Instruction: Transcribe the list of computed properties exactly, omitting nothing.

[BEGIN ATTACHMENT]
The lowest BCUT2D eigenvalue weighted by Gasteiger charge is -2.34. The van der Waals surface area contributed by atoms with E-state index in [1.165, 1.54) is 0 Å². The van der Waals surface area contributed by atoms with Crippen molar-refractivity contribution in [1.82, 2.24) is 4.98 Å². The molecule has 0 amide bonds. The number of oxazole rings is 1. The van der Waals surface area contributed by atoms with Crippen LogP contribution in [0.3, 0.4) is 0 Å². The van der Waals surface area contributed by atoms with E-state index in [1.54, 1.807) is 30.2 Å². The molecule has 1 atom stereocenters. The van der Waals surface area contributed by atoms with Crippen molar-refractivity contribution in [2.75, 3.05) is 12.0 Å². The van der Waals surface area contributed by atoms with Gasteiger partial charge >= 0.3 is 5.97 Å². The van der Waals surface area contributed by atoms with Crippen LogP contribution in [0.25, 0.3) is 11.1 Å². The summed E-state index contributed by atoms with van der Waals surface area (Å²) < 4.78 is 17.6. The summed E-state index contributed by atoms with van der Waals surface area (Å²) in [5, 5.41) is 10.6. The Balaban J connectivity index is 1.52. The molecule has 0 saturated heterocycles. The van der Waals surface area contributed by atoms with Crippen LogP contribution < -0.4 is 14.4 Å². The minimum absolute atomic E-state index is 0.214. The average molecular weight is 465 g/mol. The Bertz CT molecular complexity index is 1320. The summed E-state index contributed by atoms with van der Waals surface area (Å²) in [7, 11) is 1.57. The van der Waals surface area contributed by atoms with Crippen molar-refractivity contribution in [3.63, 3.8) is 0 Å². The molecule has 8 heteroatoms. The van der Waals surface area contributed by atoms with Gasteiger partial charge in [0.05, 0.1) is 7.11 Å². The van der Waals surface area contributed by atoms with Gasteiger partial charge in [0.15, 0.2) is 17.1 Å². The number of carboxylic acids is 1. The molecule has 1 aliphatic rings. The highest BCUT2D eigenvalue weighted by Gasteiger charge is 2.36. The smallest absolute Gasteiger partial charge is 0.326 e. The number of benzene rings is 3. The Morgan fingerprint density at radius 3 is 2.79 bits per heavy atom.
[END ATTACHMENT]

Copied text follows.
The lowest BCUT2D eigenvalue weighted by Gasteiger charge is -2.34. The van der Waals surface area contributed by atoms with E-state index in [1.165, 1.54) is 0 Å². The van der Waals surface area contributed by atoms with Crippen molar-refractivity contribution in [1.82, 2.24) is 4.98 Å². The molecule has 0 amide bonds. The number of oxazole rings is 1. The van der Waals surface area contributed by atoms with Crippen LogP contribution in [0.3, 0.4) is 0 Å². The van der Waals surface area contributed by atoms with E-state index in [1.54, 1.807) is 30.2 Å². The molecule has 1 atom stereocenters. The van der Waals surface area contributed by atoms with Crippen molar-refractivity contribution in [2.75, 3.05) is 12.0 Å². The van der Waals surface area contributed by atoms with Gasteiger partial charge >= 0.3 is 5.97 Å². The van der Waals surface area contributed by atoms with Crippen LogP contribution in [0.25, 0.3) is 11.1 Å². The summed E-state index contributed by atoms with van der Waals surface area (Å²) < 4.78 is 17.6. The summed E-state index contributed by atoms with van der Waals surface area (Å²) in [5, 5.41) is 10.6. The Balaban J connectivity index is 1.52. The molecule has 0 saturated heterocycles. The van der Waals surface area contributed by atoms with Crippen LogP contribution < -0.4 is 14.4 Å². The minimum absolute atomic E-state index is 0.214. The average molecular weight is 465 g/mol. The Bertz CT molecular complexity index is 1320. The summed E-state index contributed by atoms with van der Waals surface area (Å²) in [7, 11) is 1.57. The van der Waals surface area contributed by atoms with Crippen molar-refractivity contribution in [3.63, 3.8) is 0 Å². The molecule has 8 heteroatoms. The van der Waals surface area contributed by atoms with Gasteiger partial charge in [0.05, 0.1) is 7.11 Å². The van der Waals surface area contributed by atoms with Gasteiger partial charge in [0.15, 0.2) is 17.1 Å². The number of carboxylic acids is 1. The molecule has 1 aliphatic rings. The highest BCUT2D eigenvalue weighted by Gasteiger charge is 2.36. The smallest absolute Gasteiger partial charge is 0.326 e. The number of benzene rings is 3. The Morgan fingerprint density at radius 3 is 2.79 bits per heavy atom.